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Lisa Hawksworth

scarlettabbott

Director of Culture and Insights

Read more about Lisa Hawksworth

Mergers and acquisitions: How to combine two workplace cultures

The coming together of two businesses can be incredibly difficult to pull off and often results in failure. So how can we make it work?
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Culture can often be assumed and taken for granted, but it shouldn’t be. Understanding the unique habits, ways and values of merging organisations is crucial for a successful integration.

It’s typical that different organisations will have different cultures, and that’s ok. By identifying the cultural elements of both businesses – where they complement each other and where they differ – you’ll be able to anticipate areas of potential alignment and clash.

Taking the time to do this can also provide valuable insights to inform your approach for engaging, communicating and informing employees throughout the merger/acquisition process – another key factor to making sure it’s a success. 

Getting to the crux 

To successfully bring together all elements of culture to support your business goals, you need to understand where you are now and where you need to be. This can’t be done through guess work or assumptions: it needs to be dug into, unearthed and examined.

Experience, expertise and common sense are valuable but they should be balanced with a consideration for people’s feelings.

This means on-the-ground understanding of what your culture looks like in the day-to-day lives of your people, and defining what you mean by culture so that you can effectively evaluate it.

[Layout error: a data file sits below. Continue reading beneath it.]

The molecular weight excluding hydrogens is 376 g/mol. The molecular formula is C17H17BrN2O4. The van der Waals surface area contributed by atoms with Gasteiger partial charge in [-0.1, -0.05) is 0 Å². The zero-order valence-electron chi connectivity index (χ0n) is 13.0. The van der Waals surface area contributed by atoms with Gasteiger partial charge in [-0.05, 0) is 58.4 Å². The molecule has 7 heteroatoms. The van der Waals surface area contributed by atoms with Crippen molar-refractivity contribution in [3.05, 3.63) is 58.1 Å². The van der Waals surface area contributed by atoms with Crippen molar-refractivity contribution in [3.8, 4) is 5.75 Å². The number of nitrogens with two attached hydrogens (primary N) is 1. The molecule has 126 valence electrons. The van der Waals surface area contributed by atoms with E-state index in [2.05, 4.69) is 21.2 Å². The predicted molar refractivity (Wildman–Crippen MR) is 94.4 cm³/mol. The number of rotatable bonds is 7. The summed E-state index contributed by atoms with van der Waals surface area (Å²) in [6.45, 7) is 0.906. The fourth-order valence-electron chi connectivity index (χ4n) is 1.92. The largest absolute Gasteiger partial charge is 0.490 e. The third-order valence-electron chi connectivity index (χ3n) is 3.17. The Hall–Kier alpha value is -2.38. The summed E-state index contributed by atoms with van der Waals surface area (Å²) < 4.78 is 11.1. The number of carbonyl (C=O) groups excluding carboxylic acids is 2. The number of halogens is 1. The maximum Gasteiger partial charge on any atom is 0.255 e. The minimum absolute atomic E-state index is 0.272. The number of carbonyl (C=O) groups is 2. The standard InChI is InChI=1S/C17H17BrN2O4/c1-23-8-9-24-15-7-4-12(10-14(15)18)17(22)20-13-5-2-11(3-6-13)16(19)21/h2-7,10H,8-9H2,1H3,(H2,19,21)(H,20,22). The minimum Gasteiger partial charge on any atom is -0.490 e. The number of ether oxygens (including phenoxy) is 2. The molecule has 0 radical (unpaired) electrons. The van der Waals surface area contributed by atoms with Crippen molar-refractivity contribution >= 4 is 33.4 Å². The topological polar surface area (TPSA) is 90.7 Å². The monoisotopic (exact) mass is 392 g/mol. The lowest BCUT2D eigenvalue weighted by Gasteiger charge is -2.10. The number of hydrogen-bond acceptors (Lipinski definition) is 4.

Managing change

It goes without saying that managing the change your people – both new and existing– will be going through is a vital part of any merger or acquisition. It’s not a dark art, and nor does it have to become needlessly complicated.

Experience, expertise and common sense are valuable but they should be balanced with a consideration for people’s feelings. Many companies mishandle change, often due to thoughtless and insensitive behaviour. So take colleagues’ emotions into account: they’ll play a central role in driving their reactions and responses.

Trust is a vital element: your people need to know you have their interests at heart and are acting with integrity.

It’s also important to bring them on the journey with you: channelling a ‘bottom up’ communication approach will empower them, helping them to take ownership of, and contribute, to the change programme. 

This also means prioritising open and honest communications, so people feel listened to and appreciated, and paying particular attention to anyone who’s been through such a process before. Set out explicit expectations for these people and reassure them that you’re using industry-leading methods.

Putting people first

All this feeds into putting the employee experience front and centre – a vital piece of the merger/acquisition puzzle. If the employee experience is overlooked, the rate of attrition can skyrocket: EY estimates that 47% of executives leave a newly-merged company within the first year.